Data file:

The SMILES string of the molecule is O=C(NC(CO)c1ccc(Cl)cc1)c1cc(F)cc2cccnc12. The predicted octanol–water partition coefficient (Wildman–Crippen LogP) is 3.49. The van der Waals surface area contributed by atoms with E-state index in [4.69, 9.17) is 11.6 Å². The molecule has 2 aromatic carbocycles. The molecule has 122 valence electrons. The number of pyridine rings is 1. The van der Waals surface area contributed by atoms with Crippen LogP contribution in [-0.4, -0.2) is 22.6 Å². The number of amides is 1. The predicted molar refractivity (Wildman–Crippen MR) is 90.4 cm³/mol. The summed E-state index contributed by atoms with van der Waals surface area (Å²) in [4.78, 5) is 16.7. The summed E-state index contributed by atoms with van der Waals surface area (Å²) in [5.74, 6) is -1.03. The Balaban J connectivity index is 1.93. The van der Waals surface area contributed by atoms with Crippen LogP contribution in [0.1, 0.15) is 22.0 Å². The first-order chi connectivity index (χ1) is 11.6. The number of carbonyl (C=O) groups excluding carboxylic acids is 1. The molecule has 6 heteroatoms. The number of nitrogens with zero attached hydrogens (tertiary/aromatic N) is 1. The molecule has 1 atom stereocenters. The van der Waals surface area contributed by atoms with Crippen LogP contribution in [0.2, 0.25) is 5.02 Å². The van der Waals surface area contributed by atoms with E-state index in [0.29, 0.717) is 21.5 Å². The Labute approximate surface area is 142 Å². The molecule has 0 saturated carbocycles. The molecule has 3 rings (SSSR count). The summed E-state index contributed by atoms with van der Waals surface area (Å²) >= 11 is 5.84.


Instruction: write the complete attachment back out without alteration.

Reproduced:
The SMILES string of the molecule is O=C(NC(CO)c1ccc(Cl)cc1)c1cc(F)cc2cccnc12. The predicted octanol–water partition coefficient (Wildman–Crippen LogP) is 3.49. The van der Waals surface area contributed by atoms with E-state index in [4.69, 9.17) is 11.6 Å². The molecule has 2 aromatic carbocycles. The molecule has 122 valence electrons. The number of pyridine rings is 1. The van der Waals surface area contributed by atoms with Crippen LogP contribution in [-0.4, -0.2) is 22.6 Å². The number of amides is 1. The predicted molar refractivity (Wildman–Crippen MR) is 90.4 cm³/mol. The summed E-state index contributed by atoms with van der Waals surface area (Å²) in [4.78, 5) is 16.7. The summed E-state index contributed by atoms with van der Waals surface area (Å²) in [5.74, 6) is -1.03. The Balaban J connectivity index is 1.93. The van der Waals surface area contributed by atoms with Crippen LogP contribution in [0.1, 0.15) is 22.0 Å². The first-order chi connectivity index (χ1) is 11.6. The number of carbonyl (C=O) groups excluding carboxylic acids is 1. The molecule has 6 heteroatoms. The number of nitrogens with zero attached hydrogens (tertiary/aromatic N) is 1. The molecule has 1 atom stereocenters. The van der Waals surface area contributed by atoms with Crippen LogP contribution in [0.2, 0.25) is 5.02 Å². The van der Waals surface area contributed by atoms with E-state index in [0.29, 0.717) is 21.5 Å². The Labute approximate surface area is 142 Å². The molecule has 0 saturated carbocycles. The molecule has 3 rings (SSSR count). The summed E-state index contributed by atoms with van der Waals surface area (Å²) >= 11 is 5.84.